On March 5, 2012, Sophia petitioned the court to modify the custody decree. She sought sole legal custody of the child and asked the court to terminate Zachary's visitation rights. Zachary resisted Sophia's request for sole legal custody and asked for monthly visits with the child.

Following a February 14, 2013 hearing, the district court entered its order modifying the decree. The court granted Sophia sole legal custody of the child but denied her request to suspend visitation. The court granted Zachary one two-hour visit with the child in person every other month, and telephone visits with the child twice per month, not to exceed five minutes per visit.


Our review of this equity action is de novo. Iowa R. App. P. 6.907. We give weight to the district court's fact findings—especially those involving witness credibility—but are not bound by them. Iowa R. App. P. 6.904(3)(g). The district court has reasonable discretion in determining whether modification of a custody decree is warranted, and we will not disturb a modification order unless there is a failure to do equity. In re Marriage of Kern, 408 N.W.2d 387, 389 (Iowa Ct. App. 1987).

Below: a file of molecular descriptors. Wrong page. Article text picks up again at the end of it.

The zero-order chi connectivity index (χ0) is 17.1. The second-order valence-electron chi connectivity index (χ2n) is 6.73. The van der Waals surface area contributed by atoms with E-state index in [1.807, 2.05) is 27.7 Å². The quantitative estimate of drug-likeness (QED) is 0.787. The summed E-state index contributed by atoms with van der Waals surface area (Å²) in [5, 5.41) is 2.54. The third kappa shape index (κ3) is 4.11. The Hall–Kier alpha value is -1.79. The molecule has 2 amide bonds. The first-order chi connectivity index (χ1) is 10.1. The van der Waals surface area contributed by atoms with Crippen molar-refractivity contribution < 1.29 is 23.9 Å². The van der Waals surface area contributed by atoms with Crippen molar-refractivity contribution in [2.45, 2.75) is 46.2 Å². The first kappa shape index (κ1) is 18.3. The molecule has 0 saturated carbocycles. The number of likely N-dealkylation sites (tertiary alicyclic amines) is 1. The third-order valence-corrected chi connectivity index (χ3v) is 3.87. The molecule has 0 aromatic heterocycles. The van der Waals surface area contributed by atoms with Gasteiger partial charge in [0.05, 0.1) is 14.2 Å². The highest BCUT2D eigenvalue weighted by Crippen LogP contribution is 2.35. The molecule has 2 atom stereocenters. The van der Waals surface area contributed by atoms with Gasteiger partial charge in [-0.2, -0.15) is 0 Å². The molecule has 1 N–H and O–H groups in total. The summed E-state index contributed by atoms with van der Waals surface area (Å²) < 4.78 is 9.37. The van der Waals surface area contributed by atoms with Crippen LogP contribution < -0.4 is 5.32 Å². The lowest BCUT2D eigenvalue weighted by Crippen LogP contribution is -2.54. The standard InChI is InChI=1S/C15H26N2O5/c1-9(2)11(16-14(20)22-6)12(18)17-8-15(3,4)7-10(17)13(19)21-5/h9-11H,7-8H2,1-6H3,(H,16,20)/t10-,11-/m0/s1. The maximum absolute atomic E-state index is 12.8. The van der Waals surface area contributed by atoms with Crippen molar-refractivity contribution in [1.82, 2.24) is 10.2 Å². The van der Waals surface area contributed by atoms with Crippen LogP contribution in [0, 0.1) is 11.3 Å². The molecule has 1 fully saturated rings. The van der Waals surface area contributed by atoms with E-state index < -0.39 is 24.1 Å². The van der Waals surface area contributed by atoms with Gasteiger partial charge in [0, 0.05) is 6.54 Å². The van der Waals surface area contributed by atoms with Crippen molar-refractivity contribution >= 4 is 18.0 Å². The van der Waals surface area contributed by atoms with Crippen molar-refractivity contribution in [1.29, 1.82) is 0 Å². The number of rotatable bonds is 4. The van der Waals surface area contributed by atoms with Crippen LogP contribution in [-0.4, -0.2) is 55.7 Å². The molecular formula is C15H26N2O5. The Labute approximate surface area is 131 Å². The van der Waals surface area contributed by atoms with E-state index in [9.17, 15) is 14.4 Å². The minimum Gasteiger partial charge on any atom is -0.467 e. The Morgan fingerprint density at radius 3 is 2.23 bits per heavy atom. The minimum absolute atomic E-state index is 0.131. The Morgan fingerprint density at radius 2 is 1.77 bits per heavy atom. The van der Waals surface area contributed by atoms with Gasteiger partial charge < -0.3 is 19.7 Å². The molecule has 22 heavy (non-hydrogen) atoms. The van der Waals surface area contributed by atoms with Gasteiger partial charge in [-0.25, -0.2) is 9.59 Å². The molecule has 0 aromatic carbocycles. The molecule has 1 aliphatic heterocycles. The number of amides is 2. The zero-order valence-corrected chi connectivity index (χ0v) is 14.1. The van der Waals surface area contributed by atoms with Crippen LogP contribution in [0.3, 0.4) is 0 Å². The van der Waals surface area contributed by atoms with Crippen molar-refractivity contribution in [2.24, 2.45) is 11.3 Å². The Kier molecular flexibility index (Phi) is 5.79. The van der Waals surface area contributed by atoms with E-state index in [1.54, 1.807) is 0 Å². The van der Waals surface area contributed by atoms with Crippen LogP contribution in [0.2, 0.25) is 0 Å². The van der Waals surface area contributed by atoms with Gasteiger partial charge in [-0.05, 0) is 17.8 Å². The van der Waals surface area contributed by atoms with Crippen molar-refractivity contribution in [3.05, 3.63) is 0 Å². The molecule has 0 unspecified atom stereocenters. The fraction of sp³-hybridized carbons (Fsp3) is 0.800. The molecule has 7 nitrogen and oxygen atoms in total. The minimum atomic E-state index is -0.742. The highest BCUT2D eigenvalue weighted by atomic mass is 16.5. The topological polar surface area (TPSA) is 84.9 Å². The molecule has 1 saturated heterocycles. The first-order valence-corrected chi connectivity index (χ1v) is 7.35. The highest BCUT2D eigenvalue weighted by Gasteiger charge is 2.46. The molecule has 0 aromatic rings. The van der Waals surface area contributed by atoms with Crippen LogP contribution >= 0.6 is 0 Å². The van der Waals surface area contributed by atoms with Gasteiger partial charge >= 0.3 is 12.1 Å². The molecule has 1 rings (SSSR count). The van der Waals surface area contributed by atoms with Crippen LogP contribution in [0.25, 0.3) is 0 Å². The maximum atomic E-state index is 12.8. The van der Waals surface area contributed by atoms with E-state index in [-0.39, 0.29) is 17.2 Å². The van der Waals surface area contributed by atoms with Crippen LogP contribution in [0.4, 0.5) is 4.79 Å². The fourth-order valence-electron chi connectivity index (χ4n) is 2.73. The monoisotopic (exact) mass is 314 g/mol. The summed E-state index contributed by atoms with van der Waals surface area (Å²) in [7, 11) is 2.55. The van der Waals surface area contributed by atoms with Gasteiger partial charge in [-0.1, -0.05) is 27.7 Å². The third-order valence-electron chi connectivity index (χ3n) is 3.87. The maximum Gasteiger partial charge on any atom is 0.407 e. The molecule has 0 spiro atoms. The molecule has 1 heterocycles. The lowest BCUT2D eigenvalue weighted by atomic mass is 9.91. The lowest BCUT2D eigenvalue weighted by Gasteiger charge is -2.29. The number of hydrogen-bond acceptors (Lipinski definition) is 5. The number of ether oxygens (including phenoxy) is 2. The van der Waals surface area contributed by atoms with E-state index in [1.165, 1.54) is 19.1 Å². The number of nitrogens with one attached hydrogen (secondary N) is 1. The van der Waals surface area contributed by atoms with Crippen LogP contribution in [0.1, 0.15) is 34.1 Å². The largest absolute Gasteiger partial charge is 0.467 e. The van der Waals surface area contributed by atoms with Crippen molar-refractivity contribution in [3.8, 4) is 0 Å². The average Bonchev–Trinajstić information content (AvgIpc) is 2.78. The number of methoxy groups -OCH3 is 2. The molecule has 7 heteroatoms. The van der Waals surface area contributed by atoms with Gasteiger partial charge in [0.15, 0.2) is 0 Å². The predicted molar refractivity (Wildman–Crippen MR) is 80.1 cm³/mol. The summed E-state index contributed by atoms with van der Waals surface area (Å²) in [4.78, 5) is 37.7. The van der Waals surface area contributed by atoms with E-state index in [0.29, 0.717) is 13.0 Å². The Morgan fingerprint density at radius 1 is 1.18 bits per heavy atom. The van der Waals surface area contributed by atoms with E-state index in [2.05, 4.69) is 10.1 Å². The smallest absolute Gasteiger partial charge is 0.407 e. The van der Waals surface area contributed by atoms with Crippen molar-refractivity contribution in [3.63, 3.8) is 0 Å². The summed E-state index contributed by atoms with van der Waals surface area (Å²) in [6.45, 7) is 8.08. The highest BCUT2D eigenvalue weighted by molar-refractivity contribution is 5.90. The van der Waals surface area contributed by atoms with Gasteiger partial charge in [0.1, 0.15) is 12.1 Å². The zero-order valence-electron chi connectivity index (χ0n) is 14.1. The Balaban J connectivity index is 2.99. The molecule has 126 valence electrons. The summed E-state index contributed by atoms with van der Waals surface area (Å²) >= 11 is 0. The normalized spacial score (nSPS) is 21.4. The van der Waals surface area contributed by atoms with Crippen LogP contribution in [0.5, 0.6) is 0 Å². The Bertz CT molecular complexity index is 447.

Sophia appeals from the portion of the district court order granting Zachary both in-person and telephone visits with the child. She argues it is not in the child's best interests to visit Zachary while he is incarcerated. She also argues the telephone visitation is not appropriate because a no-contact order is in place.

A custody decree may be modified "only when there has been a substantial change in circumstances since the time of the decree, not contemplated by the court when the decree was entered, which was more or less permanent, and relates to the welfare of the child." Melchiori v. Kooi, 644 N.W.2d 365, 368 (Iowa Ct. App. 2002). The burden for modifying visitation is less; the parent seeking modification need only show "that there has been a material change in circumstances since the decree and that the requested change in visitation is in the best interests of the children." In re Marriage of Salmon, 519 N.W.2d 94, 95-96 (Iowa Ct. App. 1994) (emphasis added). There is no dispute that Zachary's prison sentence is a material change in circumstances that occurred after the custody decree was entered. The only question before us is whether the visitation schedule provided by the district court is in the child's best interests.